What’s the worst possible job? Waiting tables in a smoky dive? Sweeping floors in a loud, dirty factory? Gutting hogs in a slaughterhouse? There are plenty of candidates for this dubious distinction.
Sad but true, summer jobs are notoriously rotten. Unless you’ve had the foresight and good fortune to line up a good paying summer job in your chosen field, you may be dreading the approaching summer job grind. But for many students, a summer job is a financial necessity, even if the job itself is less than perfect.
Like everything else in life, a summer job is what you make of it. You can get much more than a paycheck out of any job, even on the assembly line. Every job provides opportunities to exhibit how driven you are (Effort), how well you along with the customers and co-workers (Group Skills), and how you can solve problems with the initiative and innovative ideas (Entrepreneurship). These three Winning Characteristics are important attributes that future employers will seek and reward. Read more
There’s nothing wrong with being quiet or shy. In fact, the world might be a better place if a few more people fit into that category. Unfortunately our society, including job recruiters, often rewards the more extroverted, aggressive types, making the assumption that quiet equals less capable.
When an employer needs to fill a position, recruiting a graduating college student is only one option. In fact, one may wonder why a manager would ever fill a job with a rookie when the market is full of experienced applicants.
Making college count has a lot to do with getting a job upon graduation, but many full-time students don’t work while in school. A common complaint among job hunters relates to work experience. How are you supposed to get a job that requires work experience when you haven’t worked in that field before? It’s the old chicken and the egg problem: which came first, the job or the work experience? How do you get one without the other?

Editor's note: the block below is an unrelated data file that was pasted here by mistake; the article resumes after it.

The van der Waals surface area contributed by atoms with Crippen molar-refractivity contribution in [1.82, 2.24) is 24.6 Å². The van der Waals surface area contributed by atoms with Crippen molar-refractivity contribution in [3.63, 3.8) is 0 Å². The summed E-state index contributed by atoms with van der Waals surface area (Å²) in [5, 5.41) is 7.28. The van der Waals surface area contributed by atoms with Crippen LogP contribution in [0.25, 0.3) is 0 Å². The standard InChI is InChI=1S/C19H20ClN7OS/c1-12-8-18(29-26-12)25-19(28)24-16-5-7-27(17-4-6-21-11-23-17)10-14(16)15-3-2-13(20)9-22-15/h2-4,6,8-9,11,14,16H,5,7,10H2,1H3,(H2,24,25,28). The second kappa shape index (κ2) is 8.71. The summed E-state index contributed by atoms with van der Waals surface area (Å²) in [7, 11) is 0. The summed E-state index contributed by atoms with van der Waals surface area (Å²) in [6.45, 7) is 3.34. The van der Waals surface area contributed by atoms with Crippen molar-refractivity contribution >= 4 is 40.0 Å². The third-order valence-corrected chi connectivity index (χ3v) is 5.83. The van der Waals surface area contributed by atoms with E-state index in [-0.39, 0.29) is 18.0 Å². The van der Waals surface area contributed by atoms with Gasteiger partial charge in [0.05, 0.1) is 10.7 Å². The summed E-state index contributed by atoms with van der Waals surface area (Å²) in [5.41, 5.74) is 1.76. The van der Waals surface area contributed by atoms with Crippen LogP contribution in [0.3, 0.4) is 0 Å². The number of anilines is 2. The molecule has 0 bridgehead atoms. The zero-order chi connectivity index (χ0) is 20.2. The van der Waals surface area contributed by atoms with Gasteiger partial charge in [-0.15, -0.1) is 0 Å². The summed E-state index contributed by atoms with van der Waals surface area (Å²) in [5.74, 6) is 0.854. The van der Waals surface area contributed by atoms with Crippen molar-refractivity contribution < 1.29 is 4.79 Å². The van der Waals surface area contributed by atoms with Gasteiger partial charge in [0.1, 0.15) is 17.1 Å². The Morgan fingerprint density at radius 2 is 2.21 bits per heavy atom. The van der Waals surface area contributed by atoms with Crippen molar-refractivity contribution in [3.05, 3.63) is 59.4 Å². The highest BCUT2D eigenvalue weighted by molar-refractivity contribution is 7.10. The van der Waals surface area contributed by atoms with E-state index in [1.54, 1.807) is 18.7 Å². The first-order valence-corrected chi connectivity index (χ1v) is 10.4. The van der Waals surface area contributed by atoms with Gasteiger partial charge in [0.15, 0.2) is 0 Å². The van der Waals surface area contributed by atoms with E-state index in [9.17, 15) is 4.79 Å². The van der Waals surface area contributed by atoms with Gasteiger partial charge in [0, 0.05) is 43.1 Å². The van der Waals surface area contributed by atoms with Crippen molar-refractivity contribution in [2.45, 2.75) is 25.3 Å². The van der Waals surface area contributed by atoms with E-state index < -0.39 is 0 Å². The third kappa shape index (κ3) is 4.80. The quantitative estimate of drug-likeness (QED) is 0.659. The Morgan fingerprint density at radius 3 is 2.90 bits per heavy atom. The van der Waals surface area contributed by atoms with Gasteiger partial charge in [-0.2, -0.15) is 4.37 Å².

This is more than a philosophical riddle. For many graduating seniors, it’s a big deal; lack of work experience is often the one big hole in otherwise strong backgrounds. Walk in the interviewer’s shoes for a minute – wouldn’t you prefer to hire someone who has at least some business experience, some kind of track record of responsibility and getting things done?
One option that most students never even consider is starting a business. That’s right, why not open your own on-campus small company and learn about business from the pilot’s seat? Entrepreneurship is one of the most attractive and useful qualities an employer could ever find in a new hire. Even if your business never becomes a huge success, simply making the effort will provide you tremendous experience. And that initiative says some very positive things about your character.
What’s the right business: obviously there are some limitations – don’t pick one that requires more time or money than you can contribute, and don’t pick one in which you have no interest or aptitude, and don’t try to compete against a more established company unless you can truly offer something different and better. That said, think about your skills. Are you an ace bike repairer, a computer whiz, or a skilled seamstress? Can you paint or landscape? Could you run a tutoring service? How about an aerobics program or personal training? What special talents do you have that other people value?
Remember that any responsible job experience is better than none at all. At worst your story about the business you started and operated will stand out to interviewers as an example of motivation and entrepreneurship. At best…you’re the next Bill Gates.